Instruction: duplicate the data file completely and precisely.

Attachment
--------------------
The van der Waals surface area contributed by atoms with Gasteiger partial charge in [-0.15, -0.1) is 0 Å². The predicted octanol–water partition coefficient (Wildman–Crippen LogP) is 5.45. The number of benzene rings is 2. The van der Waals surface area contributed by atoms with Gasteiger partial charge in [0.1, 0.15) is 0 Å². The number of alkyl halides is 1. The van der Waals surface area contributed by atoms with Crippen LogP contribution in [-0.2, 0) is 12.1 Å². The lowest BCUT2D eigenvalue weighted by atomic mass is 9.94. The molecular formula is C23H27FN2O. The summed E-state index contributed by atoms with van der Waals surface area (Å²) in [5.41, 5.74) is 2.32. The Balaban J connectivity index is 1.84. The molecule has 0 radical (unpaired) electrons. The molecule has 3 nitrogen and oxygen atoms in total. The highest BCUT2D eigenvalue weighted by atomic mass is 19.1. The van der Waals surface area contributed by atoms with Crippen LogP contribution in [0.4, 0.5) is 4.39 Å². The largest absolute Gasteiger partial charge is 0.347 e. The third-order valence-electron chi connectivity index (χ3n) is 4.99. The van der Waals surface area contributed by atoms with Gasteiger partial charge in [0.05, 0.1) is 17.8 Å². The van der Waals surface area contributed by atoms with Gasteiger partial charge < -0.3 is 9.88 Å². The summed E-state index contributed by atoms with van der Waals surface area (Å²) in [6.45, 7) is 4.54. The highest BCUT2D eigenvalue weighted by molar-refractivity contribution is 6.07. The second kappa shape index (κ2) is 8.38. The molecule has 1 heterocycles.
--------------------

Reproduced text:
The van der Waals surface area contributed by atoms with Gasteiger partial charge in [-0.15, -0.1) is 0 Å². The predicted octanol–water partition coefficient (Wildman–Crippen LogP) is 5.45. The number of benzene rings is 2. The van der Waals surface area contributed by atoms with Gasteiger partial charge in [0.1, 0.15) is 0 Å². The number of alkyl halides is 1. The van der Waals surface area contributed by atoms with Crippen LogP contribution in [-0.2, 0) is 12.1 Å². The lowest BCUT2D eigenvalue weighted by atomic mass is 9.94. The molecular formula is C23H27FN2O. The summed E-state index contributed by atoms with van der Waals surface area (Å²) in [5.41, 5.74) is 2.32. The Balaban J connectivity index is 1.84. The molecule has 0 radical (unpaired) electrons. The molecule has 3 nitrogen and oxygen atoms in total. The highest BCUT2D eigenvalue weighted by atomic mass is 19.1. The van der Waals surface area contributed by atoms with Crippen LogP contribution in [0.4, 0.5) is 4.39 Å². The largest absolute Gasteiger partial charge is 0.347 e. The third-order valence-electron chi connectivity index (χ3n) is 4.99. The van der Waals surface area contributed by atoms with Gasteiger partial charge in [0.05, 0.1) is 17.8 Å². The van der Waals surface area contributed by atoms with Gasteiger partial charge < -0.3 is 9.88 Å². The summed E-state index contributed by atoms with van der Waals surface area (Å²) in [6.45, 7) is 4.54. The highest BCUT2D eigenvalue weighted by molar-refractivity contribution is 6.07. The second kappa shape index (κ2) is 8.38. The molecule has 1 heterocycles.